Counting all the Birds
"There is a certain irony in mankind's present situation.... The human being is exquisitely adapted to recognize and respond to threats to survival that come in the form of sudden, dramatic events.... Yet today the primary threats to our collective survival are slow, gradual developments arising from processes that are complex both in detail and in dynamics." - Peter M. Senge, in his 1990 book, The Fifth Discipline
Citizens of Martha's Vineyard are invited to an intelligence test. Our appointment is at 5 pm on Wednesday, March 12, at the Performing Arts Center. The occasion is a hearing called by the Minerals Management Service to accept comments on the agency's 718-page Draft Environmental Impact Statement on the Cape Wind plan for an electric generating wind farm in Nantucket Sound.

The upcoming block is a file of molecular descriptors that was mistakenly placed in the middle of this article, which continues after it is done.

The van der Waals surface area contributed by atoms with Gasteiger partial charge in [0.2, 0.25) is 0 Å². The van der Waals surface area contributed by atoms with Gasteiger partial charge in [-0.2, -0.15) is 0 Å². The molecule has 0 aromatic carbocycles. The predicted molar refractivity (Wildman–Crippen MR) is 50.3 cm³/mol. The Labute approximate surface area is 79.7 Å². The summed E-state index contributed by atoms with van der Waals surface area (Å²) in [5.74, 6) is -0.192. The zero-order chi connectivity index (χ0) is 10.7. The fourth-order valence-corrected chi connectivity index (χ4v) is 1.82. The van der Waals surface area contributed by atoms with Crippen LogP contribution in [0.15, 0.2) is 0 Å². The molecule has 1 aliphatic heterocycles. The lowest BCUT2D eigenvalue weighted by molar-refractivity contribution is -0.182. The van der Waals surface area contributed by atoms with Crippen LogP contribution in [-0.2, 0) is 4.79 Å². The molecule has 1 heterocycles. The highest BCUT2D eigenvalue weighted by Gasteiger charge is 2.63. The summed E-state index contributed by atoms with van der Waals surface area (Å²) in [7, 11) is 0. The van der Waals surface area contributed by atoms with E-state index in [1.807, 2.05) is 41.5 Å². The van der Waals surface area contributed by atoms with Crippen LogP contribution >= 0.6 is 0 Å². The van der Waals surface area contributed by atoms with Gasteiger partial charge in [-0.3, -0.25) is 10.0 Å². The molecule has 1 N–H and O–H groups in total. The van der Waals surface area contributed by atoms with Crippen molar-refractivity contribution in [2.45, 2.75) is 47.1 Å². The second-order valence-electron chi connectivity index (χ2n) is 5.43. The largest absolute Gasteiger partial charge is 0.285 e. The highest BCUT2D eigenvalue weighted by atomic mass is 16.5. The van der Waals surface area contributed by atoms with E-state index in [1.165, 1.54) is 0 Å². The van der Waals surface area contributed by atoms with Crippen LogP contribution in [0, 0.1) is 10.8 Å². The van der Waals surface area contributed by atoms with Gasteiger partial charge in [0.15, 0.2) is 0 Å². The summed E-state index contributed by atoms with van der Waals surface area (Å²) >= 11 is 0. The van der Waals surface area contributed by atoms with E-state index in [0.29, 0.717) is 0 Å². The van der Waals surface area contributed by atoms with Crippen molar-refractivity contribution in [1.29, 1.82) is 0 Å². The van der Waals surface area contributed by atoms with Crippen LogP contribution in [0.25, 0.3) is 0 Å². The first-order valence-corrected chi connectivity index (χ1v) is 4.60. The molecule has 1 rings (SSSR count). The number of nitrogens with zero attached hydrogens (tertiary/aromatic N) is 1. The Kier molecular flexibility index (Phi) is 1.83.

The challenge to our community next Wednesday is the same challenge that now faces humans around the planet: Can we properly weigh the benefits and dangers of two paths of action when our choice involves balancing specific, immediate and visible local effects against gradual, complex global processes?
Behind Curtain One, proposed by Cape Wind, is a plan to set 130, 3.6-megawatt turbine towers on Horseshoe Shoal, a shallows of 25 square miles that lies about five and a half miles offshore at its closest point. This array of 440-foot turbines would generate an average 183 megawatts of electricity, meeting 75 percent of the power needs of the Cape and Islands.
Behind Curtain Two is the alternative, namely no wind farm on the Sound - life goes on, and we get our power from suppliers like the oil-fired Mirant Canal plant in Sandwich, just as we have for lo these many years.
The Cape Wind project is something new - the first offshore wind farm proposed in the United States - and for many people, it's scary. Even the federal government had to struggle with crafting a review process for this unprecedented project, starting with the Army Corps of Engineers and then transferring oversight to the Department of Interior in 2005.